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I was thrilled when I read the “Short History of the Distinguished Shooter Program.” As the first Navy female Distinguished Pistol Shot, I am humbled to see my name among so many others who have made the grade. Many thanks to Mr. Hap Rocketto for compiling what has to be the best single list of distinguished shooters from all levels.
LCDR Barbara Gies
Hello, I am excited to read your newsletter's that you generate. They are good sources of information and I am more and more motivated each time to
continue working on my shooting skill's after being in the Marine corps for twenty years. I have been exposed to lot's of range shooting with rifles. I really
like that feeling of being on the rifle range @ dawn preparing for a good day of accurate shooting. The fact that you continue to teach theses skill's with
so much enthusiasm is absolutely outstanding.
NICE ARTICLE ON LEG MATCHS!
More, more from SSG Praslick. A good coach is worth his/her weight in gold. Keep it up. I need all the help I can get.
CSM (ret) R. Thomas D.
Command Sergeant Major (retired)
"Once a soldier, always a soldier"
I think you “on line” newspaper is great!
Keep up the good work.
I think it's is GREAT keep it up!
Thank you very much!
I sure miss going to Perry
Very informative. Reminders and tips for better shooting are always helpful. We tend to forget lessons learned and sometimes need to be hit on the head with a 2X4.
Good stories, would love to see training info. on smallbore.
I thought the article about the Reading R&P Club was great. I have the pleasure of shooting matches at their club several times a year and you can't fine a better group of people and sportsmen.
Keep up the great work....
I ENJOY THE CMP EMAIL INFORMATION LETTER. THANK YOU
As always, a great job! Thanks for your efforts.
Kudo’s on a great way of getting interesting stories out to the public on my favorite rifle, the infamous M1 Garand. It never ceases to amaze me about how CMP continues to “think out of the box”. As a retired US Marine…and a self-acknowledged “Garand Expert”, I’m humbled by all that I yet do not know about the M1. Your publication is both humbling to this ol Jarhead and informative.
I learn something new with each issue.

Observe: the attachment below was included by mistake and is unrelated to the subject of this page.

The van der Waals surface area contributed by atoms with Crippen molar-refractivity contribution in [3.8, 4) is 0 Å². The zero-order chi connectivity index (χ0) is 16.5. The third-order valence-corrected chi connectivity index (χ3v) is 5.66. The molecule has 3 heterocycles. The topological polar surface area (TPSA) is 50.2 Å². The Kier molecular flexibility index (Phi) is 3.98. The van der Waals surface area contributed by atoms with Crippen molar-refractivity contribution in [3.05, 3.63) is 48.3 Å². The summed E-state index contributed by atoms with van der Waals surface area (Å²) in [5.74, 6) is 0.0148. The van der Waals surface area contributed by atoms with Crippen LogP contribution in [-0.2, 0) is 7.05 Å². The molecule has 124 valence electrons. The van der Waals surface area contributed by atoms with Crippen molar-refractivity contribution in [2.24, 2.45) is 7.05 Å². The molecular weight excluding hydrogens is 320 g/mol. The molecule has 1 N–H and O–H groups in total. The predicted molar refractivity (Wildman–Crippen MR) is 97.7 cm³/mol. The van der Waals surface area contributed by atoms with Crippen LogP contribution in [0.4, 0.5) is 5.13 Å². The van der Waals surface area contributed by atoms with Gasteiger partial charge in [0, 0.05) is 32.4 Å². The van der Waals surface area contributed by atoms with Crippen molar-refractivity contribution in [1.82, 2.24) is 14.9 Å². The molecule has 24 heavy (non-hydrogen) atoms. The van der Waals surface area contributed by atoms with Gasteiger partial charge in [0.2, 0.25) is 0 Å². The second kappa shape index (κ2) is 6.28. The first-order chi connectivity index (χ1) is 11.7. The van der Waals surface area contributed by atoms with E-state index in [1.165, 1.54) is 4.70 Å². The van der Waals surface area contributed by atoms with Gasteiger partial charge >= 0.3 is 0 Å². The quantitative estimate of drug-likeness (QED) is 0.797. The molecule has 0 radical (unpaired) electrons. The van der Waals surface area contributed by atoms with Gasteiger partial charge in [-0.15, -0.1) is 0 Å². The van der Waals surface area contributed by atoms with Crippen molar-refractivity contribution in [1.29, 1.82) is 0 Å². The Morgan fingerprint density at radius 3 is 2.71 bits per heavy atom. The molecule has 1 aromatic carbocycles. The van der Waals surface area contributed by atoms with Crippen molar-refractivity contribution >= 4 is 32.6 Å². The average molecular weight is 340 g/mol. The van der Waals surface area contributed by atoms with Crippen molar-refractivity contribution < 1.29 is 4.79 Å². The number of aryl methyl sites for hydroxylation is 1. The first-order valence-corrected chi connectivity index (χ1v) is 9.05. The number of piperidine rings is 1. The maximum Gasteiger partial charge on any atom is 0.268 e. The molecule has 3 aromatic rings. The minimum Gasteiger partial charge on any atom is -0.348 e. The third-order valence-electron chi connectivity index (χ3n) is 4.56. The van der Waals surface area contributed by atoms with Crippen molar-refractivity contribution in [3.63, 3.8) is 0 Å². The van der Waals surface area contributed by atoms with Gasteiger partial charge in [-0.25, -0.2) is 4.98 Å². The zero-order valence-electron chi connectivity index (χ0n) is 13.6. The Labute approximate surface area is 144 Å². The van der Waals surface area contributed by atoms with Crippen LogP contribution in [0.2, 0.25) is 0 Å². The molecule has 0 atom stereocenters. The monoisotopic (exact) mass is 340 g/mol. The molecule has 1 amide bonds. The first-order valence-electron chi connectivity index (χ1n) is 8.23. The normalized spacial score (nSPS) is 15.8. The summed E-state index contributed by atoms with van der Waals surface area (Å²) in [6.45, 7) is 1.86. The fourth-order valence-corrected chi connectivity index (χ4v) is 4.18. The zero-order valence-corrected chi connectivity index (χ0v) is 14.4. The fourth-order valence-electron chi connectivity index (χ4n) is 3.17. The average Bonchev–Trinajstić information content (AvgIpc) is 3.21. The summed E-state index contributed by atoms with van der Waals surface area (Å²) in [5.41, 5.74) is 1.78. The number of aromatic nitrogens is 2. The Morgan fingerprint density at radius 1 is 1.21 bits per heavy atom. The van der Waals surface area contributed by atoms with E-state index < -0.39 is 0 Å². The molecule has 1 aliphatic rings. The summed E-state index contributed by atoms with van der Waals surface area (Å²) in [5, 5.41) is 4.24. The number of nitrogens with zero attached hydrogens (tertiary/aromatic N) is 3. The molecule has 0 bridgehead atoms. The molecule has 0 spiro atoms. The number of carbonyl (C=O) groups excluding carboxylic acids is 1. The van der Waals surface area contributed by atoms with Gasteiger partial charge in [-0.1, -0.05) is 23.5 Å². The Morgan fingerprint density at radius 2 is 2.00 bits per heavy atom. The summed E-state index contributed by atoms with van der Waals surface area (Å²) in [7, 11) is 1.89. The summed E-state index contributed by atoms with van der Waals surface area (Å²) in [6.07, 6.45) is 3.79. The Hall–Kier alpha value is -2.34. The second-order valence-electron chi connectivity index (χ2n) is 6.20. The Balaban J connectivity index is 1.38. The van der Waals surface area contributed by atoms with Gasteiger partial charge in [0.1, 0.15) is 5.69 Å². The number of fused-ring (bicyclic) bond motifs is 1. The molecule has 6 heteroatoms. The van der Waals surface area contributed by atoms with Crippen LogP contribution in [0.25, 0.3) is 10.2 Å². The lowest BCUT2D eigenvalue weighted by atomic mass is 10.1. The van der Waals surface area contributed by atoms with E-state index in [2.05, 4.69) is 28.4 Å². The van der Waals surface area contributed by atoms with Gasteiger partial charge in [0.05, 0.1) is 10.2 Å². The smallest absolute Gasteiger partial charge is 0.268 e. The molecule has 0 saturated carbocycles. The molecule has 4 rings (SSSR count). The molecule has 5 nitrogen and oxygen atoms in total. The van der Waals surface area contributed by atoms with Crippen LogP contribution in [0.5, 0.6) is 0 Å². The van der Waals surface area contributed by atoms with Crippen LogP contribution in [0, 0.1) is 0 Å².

Major Bill D., USMC Ret
Thinking Your Way to Success
By SSG Emil Praslick, USAMU Service Rifle Team
Why does it seem that the same small group of shooters wins the majority of the matches? Within the Army Marksmanship Unit’s Service Rifle Team, the same effect applies. On a team filled with uncommonly talented shooters, the same two or three are consistently at the top of the final results bulletin. What is the difference among shooters who are technically equal? Confidence. A confident shooter is free to execute his shots without the fear of failure, i.e. shooting a poor shot. Negative thoughts (can’t, won’t be able to,
etc.) will destroy a skilled performance. The mind’s focus will not be on executing the task, but on projecting fear and self-doubt. Fear is the enemy, confidence is the cure.
SSG Emil Praslick (r.) instructs another shooter in a service rifle clinic during the 2005 Western CMP Games and Creedmoor Cup Matches.
How does a shooter on the eve of an important match (the President’s or NTI, for example) attain the confidence needed to perform up to his potential? A pre-competition mental plan can assist in acquiring that positive mental state. The plan can be broken down into a few phases.
Build a feeling of preparedness. Developing and executing a plan to organize your equipment and pre-match routine will aid you in feeling prepared on match day.
Avoid negative and stressful thoughts. Focusing on “winning” the match or shooting for a specific score (like making the “cut” or making the President’s 100) can cause undue stress. Good shooters focus on aspects that are within their control: their sight picture, their sight alignment, their position. Each shot should be treated as an individual event.
Train stage-specific tasks during your practice sessions. Instead of shooting matches or practice matches only, include some drills that focus on your problem areas. Training in this manner will assist your level of confidence.
As part of your pre-match routine, imagine yourself shooting perfect
shots. Visualize getting into the perfect position, acquiring a perfect sight picture, and perfect trigger control.
Let a feeling of calm and well-being wash over you. Spend a few minutes alone thinking positive thoughts. Many shooters use their favorite music to help build the mood.
Once you develop your pre-competition mental plan, stick with it. Through your training you will develop the physical skills to shoot higher scores. The confidence you will need to apply them in match conditions will grow as you develop into a complete shooter; both physically and mentally.
The USAMU Service Rifle Team is also answering your
questions pertaining to Service Rifle Shooting including topics such as
Equipment and Ammunition, Shooting Positions and Shooting Techniques and
Tactics. Go to http://www.odcmp.com/usamu/shooting_tips.htm
to view the latest questions and answers. If you have a question you
would like to ask, email USAMU@odcmp.com.